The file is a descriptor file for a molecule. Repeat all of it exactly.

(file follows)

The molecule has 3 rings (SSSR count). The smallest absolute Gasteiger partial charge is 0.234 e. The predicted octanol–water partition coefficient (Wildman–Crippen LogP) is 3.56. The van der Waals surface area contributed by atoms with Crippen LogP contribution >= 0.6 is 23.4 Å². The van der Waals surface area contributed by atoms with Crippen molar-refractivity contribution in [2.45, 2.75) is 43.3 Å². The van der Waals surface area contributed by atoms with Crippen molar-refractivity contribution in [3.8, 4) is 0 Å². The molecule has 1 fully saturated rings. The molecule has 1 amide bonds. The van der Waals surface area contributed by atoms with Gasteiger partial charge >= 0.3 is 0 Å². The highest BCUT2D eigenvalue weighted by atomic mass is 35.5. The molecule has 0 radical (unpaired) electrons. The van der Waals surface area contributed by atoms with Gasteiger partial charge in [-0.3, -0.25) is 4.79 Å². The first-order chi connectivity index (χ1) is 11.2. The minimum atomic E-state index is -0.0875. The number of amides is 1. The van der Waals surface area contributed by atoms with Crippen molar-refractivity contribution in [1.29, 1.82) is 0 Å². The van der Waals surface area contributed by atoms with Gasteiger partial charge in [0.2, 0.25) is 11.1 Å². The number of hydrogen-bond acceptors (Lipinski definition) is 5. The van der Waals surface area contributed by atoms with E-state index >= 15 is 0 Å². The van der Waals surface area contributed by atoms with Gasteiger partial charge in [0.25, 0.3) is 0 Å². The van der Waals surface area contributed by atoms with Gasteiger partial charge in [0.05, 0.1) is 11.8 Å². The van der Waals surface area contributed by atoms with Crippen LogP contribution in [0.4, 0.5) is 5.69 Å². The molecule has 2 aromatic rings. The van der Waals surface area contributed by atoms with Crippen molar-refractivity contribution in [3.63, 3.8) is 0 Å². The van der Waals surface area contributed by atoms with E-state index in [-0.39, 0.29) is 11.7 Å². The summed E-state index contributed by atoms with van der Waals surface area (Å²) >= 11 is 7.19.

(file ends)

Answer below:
The molecule has 3 rings (SSSR count). The smallest absolute Gasteiger partial charge is 0.234 e. The predicted octanol–water partition coefficient (Wildman–Crippen LogP) is 3.56. The van der Waals surface area contributed by atoms with Crippen LogP contribution >= 0.6 is 23.4 Å². The van der Waals surface area contributed by atoms with Crippen molar-refractivity contribution in [2.45, 2.75) is 43.3 Å². The van der Waals surface area contributed by atoms with Crippen molar-refractivity contribution in [3.8, 4) is 0 Å². The molecule has 1 fully saturated rings. The molecule has 1 amide bonds. The van der Waals surface area contributed by atoms with Gasteiger partial charge >= 0.3 is 0 Å². The highest BCUT2D eigenvalue weighted by atomic mass is 35.5. The molecule has 0 radical (unpaired) electrons. The van der Waals surface area contributed by atoms with Gasteiger partial charge in [-0.3, -0.25) is 4.79 Å². The first-order chi connectivity index (χ1) is 11.2. The minimum atomic E-state index is -0.0875. The number of amides is 1. The van der Waals surface area contributed by atoms with Crippen molar-refractivity contribution in [1.29, 1.82) is 0 Å². The van der Waals surface area contributed by atoms with Gasteiger partial charge in [0.2, 0.25) is 11.1 Å². The number of hydrogen-bond acceptors (Lipinski definition) is 5. The van der Waals surface area contributed by atoms with E-state index >= 15 is 0 Å². The van der Waals surface area contributed by atoms with Gasteiger partial charge in [0.25, 0.3) is 0 Å². The van der Waals surface area contributed by atoms with Gasteiger partial charge in [0.05, 0.1) is 11.8 Å². The van der Waals surface area contributed by atoms with Crippen LogP contribution in [0.4, 0.5) is 5.69 Å². The molecule has 2 aromatic rings. The van der Waals surface area contributed by atoms with Crippen molar-refractivity contribution in [3.63, 3.8) is 0 Å². The van der Waals surface area contributed by atoms with E-state index in [-0.39, 0.29) is 11.7 Å². The summed E-state index contributed by atoms with van der Waals surface area (Å²) >= 11 is 7.19.